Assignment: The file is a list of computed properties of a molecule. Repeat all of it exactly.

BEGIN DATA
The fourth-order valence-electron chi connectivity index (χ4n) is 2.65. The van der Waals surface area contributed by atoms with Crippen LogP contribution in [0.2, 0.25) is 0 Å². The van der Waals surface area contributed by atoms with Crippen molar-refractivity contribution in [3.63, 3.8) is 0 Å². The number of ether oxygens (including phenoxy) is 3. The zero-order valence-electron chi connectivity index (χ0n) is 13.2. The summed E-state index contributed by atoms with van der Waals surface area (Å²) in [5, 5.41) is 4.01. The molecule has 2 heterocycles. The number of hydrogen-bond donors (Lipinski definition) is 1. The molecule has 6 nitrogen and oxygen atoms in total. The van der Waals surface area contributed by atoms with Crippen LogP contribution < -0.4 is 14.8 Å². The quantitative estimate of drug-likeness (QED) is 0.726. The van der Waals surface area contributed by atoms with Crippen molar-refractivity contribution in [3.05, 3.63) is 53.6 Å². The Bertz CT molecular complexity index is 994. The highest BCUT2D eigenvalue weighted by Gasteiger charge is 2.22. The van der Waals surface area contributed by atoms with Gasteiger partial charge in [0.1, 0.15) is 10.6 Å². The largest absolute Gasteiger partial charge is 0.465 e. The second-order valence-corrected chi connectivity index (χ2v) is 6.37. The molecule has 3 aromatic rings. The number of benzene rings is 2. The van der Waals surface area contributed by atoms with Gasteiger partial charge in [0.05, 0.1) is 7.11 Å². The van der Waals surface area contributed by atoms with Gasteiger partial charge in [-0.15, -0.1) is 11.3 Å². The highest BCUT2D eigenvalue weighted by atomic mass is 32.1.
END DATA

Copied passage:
The fourth-order valence-electron chi connectivity index (χ4n) is 2.65. The van der Waals surface area contributed by atoms with Crippen LogP contribution in [0.2, 0.25) is 0 Å². The van der Waals surface area contributed by atoms with Crippen molar-refractivity contribution in [3.63, 3.8) is 0 Å². The number of ether oxygens (including phenoxy) is 3. The zero-order valence-electron chi connectivity index (χ0n) is 13.2. The summed E-state index contributed by atoms with van der Waals surface area (Å²) in [5, 5.41) is 4.01. The molecule has 2 heterocycles. The number of hydrogen-bond donors (Lipinski definition) is 1. The molecule has 6 nitrogen and oxygen atoms in total. The van der Waals surface area contributed by atoms with Crippen LogP contribution < -0.4 is 14.8 Å². The quantitative estimate of drug-likeness (QED) is 0.726. The van der Waals surface area contributed by atoms with Crippen molar-refractivity contribution in [3.05, 3.63) is 53.6 Å². The Bertz CT molecular complexity index is 994. The highest BCUT2D eigenvalue weighted by Gasteiger charge is 2.22. The van der Waals surface area contributed by atoms with Gasteiger partial charge in [0.1, 0.15) is 10.6 Å². The largest absolute Gasteiger partial charge is 0.465 e. The second-order valence-corrected chi connectivity index (χ2v) is 6.37. The molecule has 3 aromatic rings. The number of benzene rings is 2. The van der Waals surface area contributed by atoms with Gasteiger partial charge in [0.05, 0.1) is 7.11 Å². The van der Waals surface area contributed by atoms with Gasteiger partial charge in [-0.15, -0.1) is 11.3 Å². The highest BCUT2D eigenvalue weighted by atomic mass is 32.1.